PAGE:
The Great Tibetan Marathon in India and Tibet is the world's highest marathon. It's peanuts compared to some of the toughest marathons in the world.

Rafiq Maqbool/AP Images

Get a group of marathoners together and ask them what's the toughest marathon in the world and you'll get several different answers: your first marathon, the one you couldn't finish, a road marathon in through the desert, a trail marathon through the Arctic.

After a few exchanges though, some commonalities begin to emerge. Of course, any marathon is demanding, but some are definitely tougher than others. The world's toughest marathons are set in some of the world's most grueling terrain. For example, Pikes Peak and Leadville are both trail marathons, which means that exposed roots, muddy ruts, tree branches and crowded, narrow stretches where runners may actually have to step into the woods to allow a faster runner to pass are all par for the course.

Both Pikes Peak and Leadville are in Colorado, the home of the Rocky Mountains, and both courses take advantage of the hilly terrain. Runners of the Pikes Peak marathon climb more than 7,000 feet (2.13 kilometers) during the run, and much of the course is found at an elevation over 12,000 feet (3.66 kilometers) -- above the tree line. The organizers point out that the air is so thin here that runners often take 30 minutes or more to run a single mile [source: PPM.org]. Leadville isn't any kinder, taking runners to Mosquito Pass at the highest point of the course, with an elevation of more than 13,000 feet (3.96 kilometers) [source: LT100].

Race organizers elsewhere in the world make use of difficult trail conditions to create incredibly grueling marathons as well. Perhaps the toughest mountainous marathon is the Jungfrau Marathon, held at Interlaken, Switzerland. Runners face a climb of nearly 6,000 feet (1.83 kilometers) [source: Time]. Mt. Everest plays host to the Tenzing Hillary Marathon in May. The marathon features a 6,300-foot (1.92-kilometer) descent above the tree line. In Peru, marathoners have the chance to run the Inca Trail from Cuzco to the abandoned city of Machu Picchu and back. The good news is that it's technically a road marathon; the bad news is it's a several centuries-old cobblestone road that leads through three high passes. You can't complain too much, however. The famous pre-Columbian Inca runners used to cover 150 miles (241.4 kilometers) in a day, while the Inca Trail Marathon covers 27.5 miles (44.25 kilometers) [source: Cook].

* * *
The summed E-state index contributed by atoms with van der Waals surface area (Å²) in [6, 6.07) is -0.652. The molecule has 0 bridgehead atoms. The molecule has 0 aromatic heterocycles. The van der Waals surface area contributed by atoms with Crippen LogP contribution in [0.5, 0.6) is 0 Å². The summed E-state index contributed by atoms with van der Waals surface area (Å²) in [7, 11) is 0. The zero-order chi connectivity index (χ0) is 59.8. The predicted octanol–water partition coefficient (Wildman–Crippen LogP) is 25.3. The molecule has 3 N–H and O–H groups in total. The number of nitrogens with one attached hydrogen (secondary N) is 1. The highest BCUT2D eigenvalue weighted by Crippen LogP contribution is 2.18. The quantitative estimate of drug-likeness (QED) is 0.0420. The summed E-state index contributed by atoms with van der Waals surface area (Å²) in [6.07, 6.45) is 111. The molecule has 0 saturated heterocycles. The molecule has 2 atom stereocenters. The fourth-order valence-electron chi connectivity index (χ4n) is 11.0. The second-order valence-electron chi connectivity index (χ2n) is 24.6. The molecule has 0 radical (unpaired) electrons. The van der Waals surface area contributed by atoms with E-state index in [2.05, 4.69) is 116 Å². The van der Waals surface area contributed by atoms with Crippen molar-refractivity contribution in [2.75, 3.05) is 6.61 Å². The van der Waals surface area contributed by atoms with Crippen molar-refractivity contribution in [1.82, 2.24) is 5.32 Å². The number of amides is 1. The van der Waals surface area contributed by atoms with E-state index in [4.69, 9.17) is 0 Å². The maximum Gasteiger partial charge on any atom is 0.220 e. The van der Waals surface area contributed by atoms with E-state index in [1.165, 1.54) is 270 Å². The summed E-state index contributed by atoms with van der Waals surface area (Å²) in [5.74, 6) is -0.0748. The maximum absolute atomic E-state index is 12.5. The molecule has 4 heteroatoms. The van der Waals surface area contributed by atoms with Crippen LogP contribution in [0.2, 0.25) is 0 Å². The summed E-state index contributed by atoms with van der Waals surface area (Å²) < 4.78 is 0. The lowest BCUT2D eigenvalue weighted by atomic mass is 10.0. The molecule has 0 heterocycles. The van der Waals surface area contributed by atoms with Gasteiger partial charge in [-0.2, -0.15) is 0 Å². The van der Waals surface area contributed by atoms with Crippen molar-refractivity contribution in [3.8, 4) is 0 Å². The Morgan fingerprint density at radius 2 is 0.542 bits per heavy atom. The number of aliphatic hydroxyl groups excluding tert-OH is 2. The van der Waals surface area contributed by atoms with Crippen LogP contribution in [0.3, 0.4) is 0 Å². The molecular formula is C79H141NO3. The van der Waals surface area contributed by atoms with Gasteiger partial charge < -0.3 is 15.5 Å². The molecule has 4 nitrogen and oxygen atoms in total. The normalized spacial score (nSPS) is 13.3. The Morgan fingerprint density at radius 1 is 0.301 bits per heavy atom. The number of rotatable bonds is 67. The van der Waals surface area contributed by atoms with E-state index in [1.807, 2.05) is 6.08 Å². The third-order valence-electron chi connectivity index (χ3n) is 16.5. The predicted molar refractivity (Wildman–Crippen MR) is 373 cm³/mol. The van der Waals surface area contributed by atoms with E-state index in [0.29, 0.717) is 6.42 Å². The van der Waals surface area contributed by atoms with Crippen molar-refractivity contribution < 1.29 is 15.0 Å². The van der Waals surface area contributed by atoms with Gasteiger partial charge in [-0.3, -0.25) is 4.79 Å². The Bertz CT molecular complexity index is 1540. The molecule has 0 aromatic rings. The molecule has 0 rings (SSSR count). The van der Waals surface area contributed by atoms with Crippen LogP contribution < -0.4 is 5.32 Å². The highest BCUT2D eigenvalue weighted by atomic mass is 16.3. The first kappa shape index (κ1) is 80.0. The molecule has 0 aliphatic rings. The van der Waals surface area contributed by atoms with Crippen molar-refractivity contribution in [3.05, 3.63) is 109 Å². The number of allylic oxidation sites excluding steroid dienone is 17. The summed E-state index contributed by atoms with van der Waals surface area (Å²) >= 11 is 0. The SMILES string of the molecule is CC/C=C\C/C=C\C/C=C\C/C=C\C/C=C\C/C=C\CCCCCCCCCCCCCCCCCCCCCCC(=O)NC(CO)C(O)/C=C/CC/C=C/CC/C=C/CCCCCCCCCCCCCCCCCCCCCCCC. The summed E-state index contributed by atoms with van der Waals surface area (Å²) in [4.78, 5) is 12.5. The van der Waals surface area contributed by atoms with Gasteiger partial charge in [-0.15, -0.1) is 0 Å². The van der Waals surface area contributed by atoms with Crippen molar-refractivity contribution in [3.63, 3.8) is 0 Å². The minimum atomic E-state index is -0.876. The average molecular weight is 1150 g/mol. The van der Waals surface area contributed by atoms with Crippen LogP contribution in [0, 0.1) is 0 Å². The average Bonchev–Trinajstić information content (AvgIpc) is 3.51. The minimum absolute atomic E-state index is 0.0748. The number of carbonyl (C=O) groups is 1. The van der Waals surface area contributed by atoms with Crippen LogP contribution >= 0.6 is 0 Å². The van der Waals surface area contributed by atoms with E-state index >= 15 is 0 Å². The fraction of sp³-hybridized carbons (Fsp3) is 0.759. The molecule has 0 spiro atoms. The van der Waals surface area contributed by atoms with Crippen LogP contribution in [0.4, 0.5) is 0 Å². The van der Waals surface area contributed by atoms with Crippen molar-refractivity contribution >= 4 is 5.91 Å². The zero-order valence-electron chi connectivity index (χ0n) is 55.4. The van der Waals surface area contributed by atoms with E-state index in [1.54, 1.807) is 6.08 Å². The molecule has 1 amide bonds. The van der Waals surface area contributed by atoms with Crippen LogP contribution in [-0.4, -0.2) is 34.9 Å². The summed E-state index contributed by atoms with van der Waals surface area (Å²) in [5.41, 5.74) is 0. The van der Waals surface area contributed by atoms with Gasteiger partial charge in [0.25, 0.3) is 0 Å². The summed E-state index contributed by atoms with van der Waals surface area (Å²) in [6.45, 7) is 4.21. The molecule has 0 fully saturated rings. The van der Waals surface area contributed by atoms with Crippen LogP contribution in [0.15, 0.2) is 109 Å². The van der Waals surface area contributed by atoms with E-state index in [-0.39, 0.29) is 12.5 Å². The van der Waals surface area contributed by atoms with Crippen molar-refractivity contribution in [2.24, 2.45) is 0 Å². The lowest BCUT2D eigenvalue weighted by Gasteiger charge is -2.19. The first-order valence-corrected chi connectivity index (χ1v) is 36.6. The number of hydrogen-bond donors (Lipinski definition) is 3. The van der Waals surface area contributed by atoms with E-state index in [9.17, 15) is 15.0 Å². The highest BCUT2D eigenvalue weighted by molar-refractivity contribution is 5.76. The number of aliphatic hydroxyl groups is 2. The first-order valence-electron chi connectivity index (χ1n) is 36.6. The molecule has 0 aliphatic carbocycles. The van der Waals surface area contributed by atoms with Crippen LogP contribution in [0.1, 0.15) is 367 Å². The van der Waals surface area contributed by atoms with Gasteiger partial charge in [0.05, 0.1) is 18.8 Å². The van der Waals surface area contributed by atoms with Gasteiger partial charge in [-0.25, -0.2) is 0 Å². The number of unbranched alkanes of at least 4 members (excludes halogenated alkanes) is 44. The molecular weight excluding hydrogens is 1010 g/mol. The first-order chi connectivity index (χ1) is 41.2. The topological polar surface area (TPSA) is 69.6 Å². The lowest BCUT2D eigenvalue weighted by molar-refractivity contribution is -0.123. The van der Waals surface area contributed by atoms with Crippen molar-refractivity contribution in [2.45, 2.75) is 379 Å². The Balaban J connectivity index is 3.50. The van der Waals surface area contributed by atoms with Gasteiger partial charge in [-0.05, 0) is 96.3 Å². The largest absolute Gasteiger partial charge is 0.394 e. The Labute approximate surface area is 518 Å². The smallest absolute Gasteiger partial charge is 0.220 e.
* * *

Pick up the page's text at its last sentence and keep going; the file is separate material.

While some marathons challenge runners with high elevation and steep inclines and declines, others are designed to use the elements to test runners' mettle. North Africa hosts two marathons that employ the hot, dry and dangerous Sahara Desert as the setting for their courses. The Marathon des Sables is a six-to seven-day series of marathons (some days more than 26.2 miles, or 42.16 kilometers) through the Sahara Desert in Morocco. Just next door, February brings the Sahara Marathon, a one-day event through the formidable desert in Algeria. Both of these races feature daytime temperatures of up to 120 degrees Fahrenheit (about 49 degrees Celsius) and no shade [source: SaharaMarathon.com].

On the other end of the spectrum (or thermometer) are marathons like the Siberian Ice Marathon, held each January in Omsk, Russia. This, the coldest marathon in the world, set a record in 2001 when the race was held in temperatures of minus 39 degrees Fahrenheit (minus 39 degrees Celsius) [source: Forbes]. Runners of the North Pole Marathon, held in April on the Arctic Ice Cap and the Antarctica Marathon, held in February on King George Island, often face temperatures of 10 to 30 degrees below zero Fahrenheit (23 to 34 degrees below zero Celsius) [source: Wellsphere].

Certainly, the purists may point out that a five-day, multi-stage trek through the Sahara or the 27.5-mile (44.25-kilometer) Inca trail isn't technically a marathon. Sounds like the purists should stick to the easier road courses.